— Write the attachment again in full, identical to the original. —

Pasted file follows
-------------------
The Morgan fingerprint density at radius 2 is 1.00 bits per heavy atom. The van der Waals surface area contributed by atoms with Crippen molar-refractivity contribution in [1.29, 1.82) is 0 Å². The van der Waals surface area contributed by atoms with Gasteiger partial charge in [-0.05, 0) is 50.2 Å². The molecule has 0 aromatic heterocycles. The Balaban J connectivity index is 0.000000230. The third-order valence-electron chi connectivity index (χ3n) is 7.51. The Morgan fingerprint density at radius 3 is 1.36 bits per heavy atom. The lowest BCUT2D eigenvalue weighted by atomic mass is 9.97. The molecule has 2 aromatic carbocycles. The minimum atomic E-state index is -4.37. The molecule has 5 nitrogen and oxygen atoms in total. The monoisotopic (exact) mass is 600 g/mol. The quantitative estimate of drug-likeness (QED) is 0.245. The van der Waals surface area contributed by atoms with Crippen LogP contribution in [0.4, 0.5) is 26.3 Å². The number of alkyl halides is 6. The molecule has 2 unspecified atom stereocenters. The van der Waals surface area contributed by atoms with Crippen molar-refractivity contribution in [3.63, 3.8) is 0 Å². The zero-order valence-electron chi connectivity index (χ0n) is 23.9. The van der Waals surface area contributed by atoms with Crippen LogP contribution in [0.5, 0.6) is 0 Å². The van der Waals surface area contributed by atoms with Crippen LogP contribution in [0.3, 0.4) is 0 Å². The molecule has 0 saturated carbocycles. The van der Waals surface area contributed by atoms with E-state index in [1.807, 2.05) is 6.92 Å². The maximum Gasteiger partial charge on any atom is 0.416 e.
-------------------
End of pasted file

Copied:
The Morgan fingerprint density at radius 2 is 1.00 bits per heavy atom. The van der Waals surface area contributed by atoms with Crippen molar-refractivity contribution in [1.29, 1.82) is 0 Å². The van der Waals surface area contributed by atoms with Gasteiger partial charge in [-0.05, 0) is 50.2 Å². The molecule has 0 aromatic heterocycles. The Balaban J connectivity index is 0.000000230. The third-order valence-electron chi connectivity index (χ3n) is 7.51. The Morgan fingerprint density at radius 3 is 1.36 bits per heavy atom. The lowest BCUT2D eigenvalue weighted by atomic mass is 9.97. The molecule has 2 aromatic carbocycles. The minimum atomic E-state index is -4.37. The molecule has 5 nitrogen and oxygen atoms in total. The monoisotopic (exact) mass is 600 g/mol. The quantitative estimate of drug-likeness (QED) is 0.245. The van der Waals surface area contributed by atoms with Crippen LogP contribution in [0.4, 0.5) is 26.3 Å². The number of alkyl halides is 6. The molecule has 2 unspecified atom stereocenters. The van der Waals surface area contributed by atoms with Crippen molar-refractivity contribution in [3.63, 3.8) is 0 Å². The zero-order valence-electron chi connectivity index (χ0n) is 23.9. The van der Waals surface area contributed by atoms with Crippen LogP contribution in [0.5, 0.6) is 0 Å². The van der Waals surface area contributed by atoms with Crippen LogP contribution in [0.3, 0.4) is 0 Å². The molecule has 0 saturated carbocycles. The van der Waals surface area contributed by atoms with E-state index in [1.807, 2.05) is 6.92 Å². The maximum Gasteiger partial charge on any atom is 0.416 e.